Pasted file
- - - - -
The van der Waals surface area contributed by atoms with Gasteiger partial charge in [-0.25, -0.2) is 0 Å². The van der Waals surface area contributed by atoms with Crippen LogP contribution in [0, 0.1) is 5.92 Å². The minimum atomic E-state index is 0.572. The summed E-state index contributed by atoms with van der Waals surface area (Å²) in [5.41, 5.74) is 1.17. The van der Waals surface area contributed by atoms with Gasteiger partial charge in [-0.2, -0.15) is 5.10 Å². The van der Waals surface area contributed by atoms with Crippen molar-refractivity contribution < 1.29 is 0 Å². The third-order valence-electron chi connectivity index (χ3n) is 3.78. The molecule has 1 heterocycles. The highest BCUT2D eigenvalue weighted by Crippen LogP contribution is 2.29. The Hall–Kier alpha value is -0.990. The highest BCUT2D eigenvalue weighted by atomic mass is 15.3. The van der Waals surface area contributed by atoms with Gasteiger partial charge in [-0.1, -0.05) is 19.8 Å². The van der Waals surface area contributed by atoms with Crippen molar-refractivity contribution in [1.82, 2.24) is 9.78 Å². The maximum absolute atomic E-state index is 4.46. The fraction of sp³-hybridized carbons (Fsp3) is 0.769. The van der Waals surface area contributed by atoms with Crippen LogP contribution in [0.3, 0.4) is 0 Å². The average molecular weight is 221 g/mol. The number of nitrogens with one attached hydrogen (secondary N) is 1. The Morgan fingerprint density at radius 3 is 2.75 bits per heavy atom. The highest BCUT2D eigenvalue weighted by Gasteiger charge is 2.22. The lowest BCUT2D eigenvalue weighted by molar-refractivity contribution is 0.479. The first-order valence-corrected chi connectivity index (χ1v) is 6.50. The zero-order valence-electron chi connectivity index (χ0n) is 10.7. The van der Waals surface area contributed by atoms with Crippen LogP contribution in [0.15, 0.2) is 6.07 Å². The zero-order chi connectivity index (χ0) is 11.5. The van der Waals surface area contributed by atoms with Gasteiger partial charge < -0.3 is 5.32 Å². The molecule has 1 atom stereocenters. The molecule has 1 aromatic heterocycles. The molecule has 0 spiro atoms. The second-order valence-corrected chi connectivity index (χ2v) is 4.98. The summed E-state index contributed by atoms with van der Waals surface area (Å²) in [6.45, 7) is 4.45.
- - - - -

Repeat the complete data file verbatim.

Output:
The van der Waals surface area contributed by atoms with Gasteiger partial charge in [-0.25, -0.2) is 0 Å². The van der Waals surface area contributed by atoms with Crippen LogP contribution in [0, 0.1) is 5.92 Å². The minimum atomic E-state index is 0.572. The summed E-state index contributed by atoms with van der Waals surface area (Å²) in [5.41, 5.74) is 1.17. The van der Waals surface area contributed by atoms with Gasteiger partial charge in [-0.2, -0.15) is 5.10 Å². The van der Waals surface area contributed by atoms with Crippen molar-refractivity contribution < 1.29 is 0 Å². The third-order valence-electron chi connectivity index (χ3n) is 3.78. The molecule has 1 heterocycles. The highest BCUT2D eigenvalue weighted by Crippen LogP contribution is 2.29. The Hall–Kier alpha value is -0.990. The highest BCUT2D eigenvalue weighted by atomic mass is 15.3. The van der Waals surface area contributed by atoms with Gasteiger partial charge in [-0.1, -0.05) is 19.8 Å². The van der Waals surface area contributed by atoms with Crippen molar-refractivity contribution in [1.82, 2.24) is 9.78 Å². The maximum absolute atomic E-state index is 4.46. The fraction of sp³-hybridized carbons (Fsp3) is 0.769. The van der Waals surface area contributed by atoms with Crippen LogP contribution in [0.3, 0.4) is 0 Å². The average molecular weight is 221 g/mol. The number of nitrogens with one attached hydrogen (secondary N) is 1. The Morgan fingerprint density at radius 3 is 2.75 bits per heavy atom. The highest BCUT2D eigenvalue weighted by Gasteiger charge is 2.22. The lowest BCUT2D eigenvalue weighted by molar-refractivity contribution is 0.479. The first-order valence-corrected chi connectivity index (χ1v) is 6.50. The zero-order valence-electron chi connectivity index (χ0n) is 10.7. The van der Waals surface area contributed by atoms with Crippen LogP contribution in [0.15, 0.2) is 6.07 Å². The zero-order chi connectivity index (χ0) is 11.5. The van der Waals surface area contributed by atoms with Gasteiger partial charge < -0.3 is 5.32 Å². The molecule has 1 atom stereocenters. The molecule has 1 aromatic heterocycles. The molecule has 0 spiro atoms. The second-order valence-corrected chi connectivity index (χ2v) is 4.98. The summed E-state index contributed by atoms with van der Waals surface area (Å²) in [6.45, 7) is 4.45.